Listen to full piece here.

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Finding A "Grand Challenge" For Libraries

This grand challenge would require librarians, information scientists, telecommunication experts and specialists on space flight. The lessons learned could be applied to earth-bound libraries and could re-envision how libraries are connected to each other and to the resources that they use. It could also impact other industries and how they communicate or share information. The work could place libraries and librarians front and center in a number of communities because we would need to be involved in creating the solution.

The library in 2020...

The library in 2020 is the last bastion of truth. Sure, you can search yottabytes of free data by simply batting an eyelash. But it's dangerous to believe what you see through the iGlass lens. As you learned the hard way back in the Facebook era, if you're not paying for it, you are the product. That research study about the safety and efficacy of Lipitor Lollipops™ was sponsored by a subsidiary of a subsidiary of Pfizer. That consultant you almost hired wrote his own customer reviews. And while you can't tell for sure because the algorithms are opaque, it sure seems like the first page of web search is pay-to-play. You routinely skip past the top ten results.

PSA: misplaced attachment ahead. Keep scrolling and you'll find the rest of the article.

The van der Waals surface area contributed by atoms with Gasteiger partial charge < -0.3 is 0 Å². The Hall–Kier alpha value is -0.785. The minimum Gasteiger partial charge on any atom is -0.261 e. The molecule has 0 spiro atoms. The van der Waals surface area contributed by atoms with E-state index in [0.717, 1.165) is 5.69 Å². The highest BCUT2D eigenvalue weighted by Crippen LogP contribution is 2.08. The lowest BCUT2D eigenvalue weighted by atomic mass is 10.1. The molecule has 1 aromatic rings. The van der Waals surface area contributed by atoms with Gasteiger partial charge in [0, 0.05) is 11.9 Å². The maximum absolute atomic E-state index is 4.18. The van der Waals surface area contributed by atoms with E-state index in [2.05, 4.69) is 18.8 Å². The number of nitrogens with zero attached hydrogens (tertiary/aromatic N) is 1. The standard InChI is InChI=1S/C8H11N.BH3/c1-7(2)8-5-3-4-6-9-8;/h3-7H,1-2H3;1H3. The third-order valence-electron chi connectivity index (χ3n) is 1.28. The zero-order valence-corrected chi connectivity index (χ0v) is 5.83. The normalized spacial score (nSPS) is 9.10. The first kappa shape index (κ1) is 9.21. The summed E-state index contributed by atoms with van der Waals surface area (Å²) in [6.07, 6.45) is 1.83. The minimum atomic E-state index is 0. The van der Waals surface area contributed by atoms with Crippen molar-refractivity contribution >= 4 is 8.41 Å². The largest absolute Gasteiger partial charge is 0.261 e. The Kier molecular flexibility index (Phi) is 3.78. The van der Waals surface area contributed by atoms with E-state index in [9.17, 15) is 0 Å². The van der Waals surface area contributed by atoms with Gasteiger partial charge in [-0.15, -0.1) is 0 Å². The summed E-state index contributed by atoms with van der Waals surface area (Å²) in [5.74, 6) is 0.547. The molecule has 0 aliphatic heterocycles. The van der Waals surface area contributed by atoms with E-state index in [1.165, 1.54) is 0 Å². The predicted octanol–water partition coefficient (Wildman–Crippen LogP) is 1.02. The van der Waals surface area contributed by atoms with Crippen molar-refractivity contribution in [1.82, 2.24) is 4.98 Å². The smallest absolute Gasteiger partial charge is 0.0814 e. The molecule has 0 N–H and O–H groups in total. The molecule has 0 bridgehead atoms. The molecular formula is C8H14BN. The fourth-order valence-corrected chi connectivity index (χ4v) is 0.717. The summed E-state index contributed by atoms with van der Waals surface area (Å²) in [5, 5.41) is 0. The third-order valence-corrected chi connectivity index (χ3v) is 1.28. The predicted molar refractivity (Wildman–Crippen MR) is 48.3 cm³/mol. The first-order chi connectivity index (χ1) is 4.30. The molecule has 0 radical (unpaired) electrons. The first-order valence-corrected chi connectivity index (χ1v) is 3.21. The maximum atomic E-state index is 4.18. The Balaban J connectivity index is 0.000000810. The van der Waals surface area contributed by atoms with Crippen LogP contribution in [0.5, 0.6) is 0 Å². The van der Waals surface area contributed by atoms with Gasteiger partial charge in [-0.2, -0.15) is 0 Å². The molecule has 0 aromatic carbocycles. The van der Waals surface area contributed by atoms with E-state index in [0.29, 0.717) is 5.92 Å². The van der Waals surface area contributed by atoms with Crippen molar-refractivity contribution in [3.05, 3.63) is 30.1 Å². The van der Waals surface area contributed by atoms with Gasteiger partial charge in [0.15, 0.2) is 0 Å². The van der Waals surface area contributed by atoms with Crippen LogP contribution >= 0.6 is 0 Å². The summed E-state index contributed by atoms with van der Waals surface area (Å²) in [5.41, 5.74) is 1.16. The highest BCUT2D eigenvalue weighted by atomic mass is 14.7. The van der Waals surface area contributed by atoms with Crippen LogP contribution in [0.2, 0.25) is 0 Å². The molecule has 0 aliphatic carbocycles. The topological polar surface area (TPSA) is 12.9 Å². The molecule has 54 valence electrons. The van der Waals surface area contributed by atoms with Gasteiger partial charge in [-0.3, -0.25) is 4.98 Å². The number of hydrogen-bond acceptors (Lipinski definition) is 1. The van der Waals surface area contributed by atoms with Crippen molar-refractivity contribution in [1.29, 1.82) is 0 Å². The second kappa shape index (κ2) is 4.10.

What Things Are Interesting to Librarians AND Our Patrons

David Lee King with an interesting question, what do we think is important? Do our users agree?
Think about some of these things libraries have, for example:
-Library Catalog – interesting to our customers?
-Article Databases – interesting to our customers?
-Periodicals reading room …
-Reference desk …
I think our goal should be two-fold:
1.spend time, money, and expertise on stuff our customers care about
2.do stuff that our customers care about

Brainstorming the library of the future

Jill Hurst-Wahl: "At this lunch event, I would like to gather as many of this organization's employees as possible. Then I would like invite two students for each employee. (So twice as many students as employees.) Why? Students are used to thinking creatively and I want to "up" the creative thinking in the room, but not totally overwhelm this organization's employees."

MIT Economist: Here's How Copyright Laws Impoverish Wikipedia

What do copyright law, baseball, Wikipedia and Google have in common? Read on:

Everyone knows that the flow of information is complex and tangled in society today -- so thank goodness for copyright law! Truly, no part of our national policy is as coherent, in the interest of the public or as updated for the Internet age as that gleaming tome in the US Code.

Not.

But one MIT economist, who recently presented his work recently at Wikimania, has found a way to test how the copyright law affects one online community -- Wikipedia -- and how digitized, public domain works dramatically affect the quality of knowledge.